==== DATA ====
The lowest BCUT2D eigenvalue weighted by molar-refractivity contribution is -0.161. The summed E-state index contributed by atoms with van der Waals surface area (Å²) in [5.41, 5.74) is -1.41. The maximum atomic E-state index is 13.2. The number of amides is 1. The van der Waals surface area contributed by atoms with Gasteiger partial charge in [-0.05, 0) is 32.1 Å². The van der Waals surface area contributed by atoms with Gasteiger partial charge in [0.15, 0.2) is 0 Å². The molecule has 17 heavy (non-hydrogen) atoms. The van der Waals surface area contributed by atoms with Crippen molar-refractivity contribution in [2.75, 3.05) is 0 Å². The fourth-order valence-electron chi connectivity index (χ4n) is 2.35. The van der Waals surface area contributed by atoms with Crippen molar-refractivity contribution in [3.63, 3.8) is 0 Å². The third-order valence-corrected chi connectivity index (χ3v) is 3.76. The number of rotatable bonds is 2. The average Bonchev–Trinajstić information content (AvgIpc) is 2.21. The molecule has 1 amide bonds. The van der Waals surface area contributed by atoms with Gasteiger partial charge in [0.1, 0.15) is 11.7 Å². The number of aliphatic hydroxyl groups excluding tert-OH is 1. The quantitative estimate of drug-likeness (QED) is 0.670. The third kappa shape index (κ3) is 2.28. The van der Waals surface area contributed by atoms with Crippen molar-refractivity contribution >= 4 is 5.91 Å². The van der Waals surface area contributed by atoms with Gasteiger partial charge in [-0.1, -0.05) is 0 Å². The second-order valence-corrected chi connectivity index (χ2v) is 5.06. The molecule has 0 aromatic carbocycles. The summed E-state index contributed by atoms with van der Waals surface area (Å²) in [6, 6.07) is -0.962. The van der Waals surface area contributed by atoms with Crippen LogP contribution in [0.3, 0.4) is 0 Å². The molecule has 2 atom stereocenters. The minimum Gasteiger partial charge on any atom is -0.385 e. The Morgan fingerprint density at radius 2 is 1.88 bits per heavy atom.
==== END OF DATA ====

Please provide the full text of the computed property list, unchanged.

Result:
The lowest BCUT2D eigenvalue weighted by molar-refractivity contribution is -0.161. The summed E-state index contributed by atoms with van der Waals surface area (Å²) in [5.41, 5.74) is -1.41. The maximum atomic E-state index is 13.2. The number of amides is 1. The van der Waals surface area contributed by atoms with Gasteiger partial charge in [-0.05, 0) is 32.1 Å². The van der Waals surface area contributed by atoms with Gasteiger partial charge in [0.15, 0.2) is 0 Å². The molecule has 17 heavy (non-hydrogen) atoms. The van der Waals surface area contributed by atoms with Crippen molar-refractivity contribution in [2.75, 3.05) is 0 Å². The fourth-order valence-electron chi connectivity index (χ4n) is 2.35. The van der Waals surface area contributed by atoms with Crippen molar-refractivity contribution in [3.63, 3.8) is 0 Å². The third-order valence-corrected chi connectivity index (χ3v) is 3.76. The number of rotatable bonds is 2. The average Bonchev–Trinajstić information content (AvgIpc) is 2.21. The molecule has 1 amide bonds. The van der Waals surface area contributed by atoms with Gasteiger partial charge in [0.1, 0.15) is 11.7 Å². The number of aliphatic hydroxyl groups excluding tert-OH is 1. The quantitative estimate of drug-likeness (QED) is 0.670. The third kappa shape index (κ3) is 2.28. The van der Waals surface area contributed by atoms with Crippen molar-refractivity contribution >= 4 is 5.91 Å². The van der Waals surface area contributed by atoms with Gasteiger partial charge in [-0.1, -0.05) is 0 Å². The second-order valence-corrected chi connectivity index (χ2v) is 5.06. The molecule has 0 aromatic carbocycles. The summed E-state index contributed by atoms with van der Waals surface area (Å²) in [6, 6.07) is -0.962. The van der Waals surface area contributed by atoms with Crippen LogP contribution in [0.3, 0.4) is 0 Å². The molecule has 2 atom stereocenters. The minimum Gasteiger partial charge on any atom is -0.385 e. The Morgan fingerprint density at radius 2 is 1.88 bits per heavy atom.